What do you do when the state’s top investigator finds himself under investigation? That’s the uncomfortable question before us this week as state Auditor Troy Kelley hunkers down in his office and addresses enormous public doubt by saying nothing at all.
Kelley has a right to remain silent, of course – as a private citizen. But as state auditor, he needs to uphold a higher standard of conduct. He can start by telling the public why the feds obtained a search warrant the other day and raided his house. Why they’ve been poking through his records as a member of the state House. Why a federal grand jury issued subpoenas for records involving one of his top deputies and his interactions with state agencies.
And once Kelley finishes explaining, he ought to absent himself from his office. He should take a leave until the investigation is done. He should allow his staff to carry on its important work of monitoring state operations, out from under the shadow that has been cast upon his office.
I might be accused of partisanship for saying these rather obvious things. Kelley is a Democrat and I am a Republican. I think the only difference between parties is that we Republicans are freer to say what everyone is thinking. Our shock reflects our assumptions about politics in this corner of the country. A federal investigation of a statewide officeholder might not even make the news in one of those east-coast states where every prison has a special wing for politicians. But in Washington we are accustomed to clean politics. The worst we normally hear about is the occasional children’s sports-team treasurer who decides he needs to augment his vacation fund. And the funny thing is that it usually is the state auditor who calls our attention to it.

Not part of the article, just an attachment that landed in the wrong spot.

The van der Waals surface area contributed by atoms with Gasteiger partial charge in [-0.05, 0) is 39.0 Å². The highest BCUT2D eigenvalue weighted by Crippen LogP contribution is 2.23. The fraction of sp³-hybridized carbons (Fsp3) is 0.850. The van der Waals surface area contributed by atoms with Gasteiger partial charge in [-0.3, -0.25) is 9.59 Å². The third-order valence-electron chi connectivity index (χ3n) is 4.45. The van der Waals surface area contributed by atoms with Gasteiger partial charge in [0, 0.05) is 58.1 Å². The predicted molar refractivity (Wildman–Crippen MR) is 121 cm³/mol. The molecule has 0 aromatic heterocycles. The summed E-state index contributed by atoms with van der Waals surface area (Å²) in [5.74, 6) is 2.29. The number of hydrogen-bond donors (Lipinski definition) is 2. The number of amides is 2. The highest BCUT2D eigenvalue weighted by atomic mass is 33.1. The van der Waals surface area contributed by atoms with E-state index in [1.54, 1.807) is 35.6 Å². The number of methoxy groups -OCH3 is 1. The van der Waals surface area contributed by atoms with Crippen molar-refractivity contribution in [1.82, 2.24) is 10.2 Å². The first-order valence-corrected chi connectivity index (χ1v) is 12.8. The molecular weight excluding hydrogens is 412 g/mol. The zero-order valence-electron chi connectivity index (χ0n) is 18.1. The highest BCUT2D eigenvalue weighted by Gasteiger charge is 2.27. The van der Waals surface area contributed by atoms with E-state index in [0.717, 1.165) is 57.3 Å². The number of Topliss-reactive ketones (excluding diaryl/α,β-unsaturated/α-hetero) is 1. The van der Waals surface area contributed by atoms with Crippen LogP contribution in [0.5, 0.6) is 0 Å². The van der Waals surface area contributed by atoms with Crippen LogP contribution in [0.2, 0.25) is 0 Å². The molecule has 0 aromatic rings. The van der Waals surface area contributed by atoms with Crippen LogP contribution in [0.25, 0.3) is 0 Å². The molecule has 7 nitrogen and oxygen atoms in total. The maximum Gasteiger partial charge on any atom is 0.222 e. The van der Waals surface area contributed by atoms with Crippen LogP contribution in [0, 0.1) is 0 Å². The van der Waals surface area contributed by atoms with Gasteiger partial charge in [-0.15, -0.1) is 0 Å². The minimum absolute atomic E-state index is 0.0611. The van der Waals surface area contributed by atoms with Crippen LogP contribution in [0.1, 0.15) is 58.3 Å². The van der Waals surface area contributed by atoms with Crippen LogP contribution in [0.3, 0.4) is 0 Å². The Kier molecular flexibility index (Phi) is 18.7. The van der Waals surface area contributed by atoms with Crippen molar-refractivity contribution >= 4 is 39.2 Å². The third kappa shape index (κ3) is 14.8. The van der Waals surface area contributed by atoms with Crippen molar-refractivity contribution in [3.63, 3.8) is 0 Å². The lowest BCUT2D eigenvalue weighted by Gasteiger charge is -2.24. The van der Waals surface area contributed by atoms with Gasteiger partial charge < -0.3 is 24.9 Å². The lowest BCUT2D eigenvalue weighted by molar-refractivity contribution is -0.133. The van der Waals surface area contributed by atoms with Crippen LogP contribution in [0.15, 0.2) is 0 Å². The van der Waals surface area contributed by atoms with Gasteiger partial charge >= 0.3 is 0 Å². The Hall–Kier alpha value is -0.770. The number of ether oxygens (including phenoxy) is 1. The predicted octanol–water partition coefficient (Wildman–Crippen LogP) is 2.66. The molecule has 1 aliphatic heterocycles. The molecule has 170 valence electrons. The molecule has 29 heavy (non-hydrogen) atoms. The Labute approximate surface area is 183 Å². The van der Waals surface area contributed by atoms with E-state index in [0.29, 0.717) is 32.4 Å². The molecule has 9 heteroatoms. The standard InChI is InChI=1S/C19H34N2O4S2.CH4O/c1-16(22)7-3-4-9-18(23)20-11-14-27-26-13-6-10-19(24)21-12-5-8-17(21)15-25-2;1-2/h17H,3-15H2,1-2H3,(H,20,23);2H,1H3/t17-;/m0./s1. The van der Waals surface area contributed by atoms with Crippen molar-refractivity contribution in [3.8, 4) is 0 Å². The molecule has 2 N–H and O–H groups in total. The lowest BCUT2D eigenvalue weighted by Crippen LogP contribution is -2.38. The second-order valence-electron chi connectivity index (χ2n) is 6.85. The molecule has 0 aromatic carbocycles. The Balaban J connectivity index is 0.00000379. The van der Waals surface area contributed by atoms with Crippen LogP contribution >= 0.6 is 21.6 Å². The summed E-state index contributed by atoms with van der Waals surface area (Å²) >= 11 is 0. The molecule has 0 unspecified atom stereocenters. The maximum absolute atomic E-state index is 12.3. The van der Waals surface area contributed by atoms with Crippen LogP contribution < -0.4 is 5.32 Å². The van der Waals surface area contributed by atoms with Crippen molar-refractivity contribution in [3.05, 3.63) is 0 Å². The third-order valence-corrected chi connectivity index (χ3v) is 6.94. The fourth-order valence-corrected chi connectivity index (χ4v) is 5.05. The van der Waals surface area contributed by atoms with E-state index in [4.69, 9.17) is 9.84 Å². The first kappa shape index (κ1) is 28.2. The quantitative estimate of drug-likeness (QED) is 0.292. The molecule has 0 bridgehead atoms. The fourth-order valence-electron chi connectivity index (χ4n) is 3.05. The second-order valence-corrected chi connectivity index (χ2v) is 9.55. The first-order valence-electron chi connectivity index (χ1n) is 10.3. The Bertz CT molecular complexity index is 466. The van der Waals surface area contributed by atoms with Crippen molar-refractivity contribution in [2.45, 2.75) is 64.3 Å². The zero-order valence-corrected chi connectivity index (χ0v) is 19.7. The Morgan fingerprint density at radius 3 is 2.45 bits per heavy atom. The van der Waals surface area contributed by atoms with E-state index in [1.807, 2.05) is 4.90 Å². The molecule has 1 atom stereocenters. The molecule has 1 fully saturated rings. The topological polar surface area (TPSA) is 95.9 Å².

That the state’s elected watchdog might come under scrutiny himself is at once appalling and yet not at all surprising. During the 2012 campaign many of us were dismayed by the story that emerged about Troy Kelley. As owner of an escrow company, he was accused of improperly keeping customers’ money. He admitted that he used a series of wire transfers to send $3.8 million to an account in Belize, where presumably it would be harder to retrieve. A civil suit was settled out of court.
What is troubling about that case is that Kelley said he couldn’t talk about the settlement in 2012 because of a confidentiality agreement. So the title company that sued him offered to waive the agreement. Kelley refused. In fact, he went to court in an attempt to seal the records in the case, arguing they might be used against him in future political races. The judge said no.
We don’t know if the two cases are connected, but we certainly see the same pattern. Kelley wouldn’t face reporters Monday. Instead he issued a press release saying he couldn’t say anything. If he did, his spokesman said Kelley might be charged with obstruction of justice – a claim that warrants an arched eyebrow. At the very least Kelley could emerge from his office and look the TV cameras in the eye and say it himself. And if he is truly worried that he might say something that would get him in trouble, he could keep a lawyer at his side to shush him.
After Kelley tells us what he can about this latest federal investigation, he should tell us that he is waiving the confidentiality agreement that has prevented disclosure of the settlement in the escrow-company case. Kelley needs to understand that the matter has not been forgotten, and now that this new federal investigation has raised further doubt, it is time for him to come clean. We in the Legislature have every right to be concerned. The relationship between the Legislature and auditor is vital. Lawmakers request specific audits to ensure state operations are done right and there is accountability for how public funds are spent. Transparency is the ethical foundation of the auditor’s office. We expect the auditor to be a crusader for public disclosure. His office is where it should start.
Sen. Mark Schoesler, R-Ritzville, is leader of the Senate Majority Coalition Caucus.